The part of the baby which is coming first (usually the crown or back of the baby's head).

Preterm:
(pree-term)
Born before 37 weeks of pregnancy.

Primigravida:
(pree-mi-grav-i-duh)
A woman pregnant for the first time.

Primipara:
(pree-mi-pa-ra)
Sometimes called the prim or primip - a woman giving birth for the first time.

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Quickening:
(kwik-en-ing)
The first movements of the baby that you can feel.

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Rhesus (Rh):
(ree-sus)
The rhesus blood group system is a way of categorising your blood type.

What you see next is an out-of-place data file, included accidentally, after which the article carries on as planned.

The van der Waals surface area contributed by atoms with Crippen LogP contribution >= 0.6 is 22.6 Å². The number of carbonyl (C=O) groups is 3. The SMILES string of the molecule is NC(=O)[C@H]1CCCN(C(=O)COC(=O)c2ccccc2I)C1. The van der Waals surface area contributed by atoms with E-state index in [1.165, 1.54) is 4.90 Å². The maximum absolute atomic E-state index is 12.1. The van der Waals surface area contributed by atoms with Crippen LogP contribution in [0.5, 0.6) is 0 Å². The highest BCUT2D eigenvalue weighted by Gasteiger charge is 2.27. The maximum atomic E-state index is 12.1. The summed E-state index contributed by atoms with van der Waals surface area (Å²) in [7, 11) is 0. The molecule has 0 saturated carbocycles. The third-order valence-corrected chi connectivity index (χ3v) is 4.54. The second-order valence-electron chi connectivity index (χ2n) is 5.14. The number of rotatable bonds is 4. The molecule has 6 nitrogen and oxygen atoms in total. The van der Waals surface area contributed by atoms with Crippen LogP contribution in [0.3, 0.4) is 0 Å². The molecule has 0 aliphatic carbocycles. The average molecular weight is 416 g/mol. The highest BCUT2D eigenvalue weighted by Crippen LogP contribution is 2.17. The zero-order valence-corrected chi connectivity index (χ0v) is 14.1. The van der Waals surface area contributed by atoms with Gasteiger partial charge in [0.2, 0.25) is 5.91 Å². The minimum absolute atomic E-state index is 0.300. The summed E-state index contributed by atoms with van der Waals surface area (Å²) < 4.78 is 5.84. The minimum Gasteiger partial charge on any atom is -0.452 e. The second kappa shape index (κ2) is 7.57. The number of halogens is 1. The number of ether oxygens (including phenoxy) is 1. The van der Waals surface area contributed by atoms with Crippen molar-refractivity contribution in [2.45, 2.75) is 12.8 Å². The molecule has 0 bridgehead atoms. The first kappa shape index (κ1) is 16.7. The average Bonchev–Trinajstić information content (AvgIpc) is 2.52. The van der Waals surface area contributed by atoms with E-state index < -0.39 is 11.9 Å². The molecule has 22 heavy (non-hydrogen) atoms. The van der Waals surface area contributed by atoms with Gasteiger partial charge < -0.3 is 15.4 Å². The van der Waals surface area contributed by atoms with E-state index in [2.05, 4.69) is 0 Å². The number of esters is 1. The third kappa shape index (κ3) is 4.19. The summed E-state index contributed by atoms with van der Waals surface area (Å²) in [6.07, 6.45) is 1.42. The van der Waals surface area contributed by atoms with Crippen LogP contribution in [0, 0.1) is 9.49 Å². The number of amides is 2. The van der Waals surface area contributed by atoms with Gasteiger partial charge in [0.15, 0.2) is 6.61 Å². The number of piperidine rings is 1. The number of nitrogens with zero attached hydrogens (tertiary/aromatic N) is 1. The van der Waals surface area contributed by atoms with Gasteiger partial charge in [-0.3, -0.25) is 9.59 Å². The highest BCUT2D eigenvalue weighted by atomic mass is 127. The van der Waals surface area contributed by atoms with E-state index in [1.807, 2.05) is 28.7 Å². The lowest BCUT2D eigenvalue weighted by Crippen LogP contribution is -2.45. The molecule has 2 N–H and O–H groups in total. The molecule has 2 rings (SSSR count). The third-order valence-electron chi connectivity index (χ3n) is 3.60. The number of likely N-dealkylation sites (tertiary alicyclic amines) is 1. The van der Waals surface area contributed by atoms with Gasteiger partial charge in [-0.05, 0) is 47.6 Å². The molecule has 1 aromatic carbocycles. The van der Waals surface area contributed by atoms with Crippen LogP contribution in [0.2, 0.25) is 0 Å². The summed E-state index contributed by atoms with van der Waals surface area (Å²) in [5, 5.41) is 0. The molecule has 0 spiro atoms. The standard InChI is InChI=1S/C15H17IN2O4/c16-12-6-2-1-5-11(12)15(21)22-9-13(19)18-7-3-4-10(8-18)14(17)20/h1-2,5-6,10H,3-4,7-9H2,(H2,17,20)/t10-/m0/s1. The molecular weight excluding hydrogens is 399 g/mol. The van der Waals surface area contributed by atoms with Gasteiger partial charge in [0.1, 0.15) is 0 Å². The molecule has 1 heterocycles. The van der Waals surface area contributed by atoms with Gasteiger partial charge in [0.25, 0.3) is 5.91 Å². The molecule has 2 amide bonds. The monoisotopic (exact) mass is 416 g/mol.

Rooming in:
(roo-ming-in)
Most maternity units now recommend that babies stay with their mums 24 hours a day. This helps with feeding and bonding. It also reduces the risk of infection.

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Skin-to-skin:
(skin too skin)
Skin-to-skin contact with your baby after birth (your baby is dried and put straight onto your chest).

Syntocinon:
(sin-toh-si-non)
Drug given during the third stage of labour to assist with delivery of placenta.

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Term:
(term)
40 Weeks or thereabouts from the first day of the last menstrual period.

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VE:
(vee-ee)
Vaginal examination.

Ventouse:
(ven-tooss)
Vacuum extractions. Sometimes used to help the baby out.

VX:
(vee-eks)
Stands for vertex. which means the crown or top of the baby's head.

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Last Updated: 15 February 2012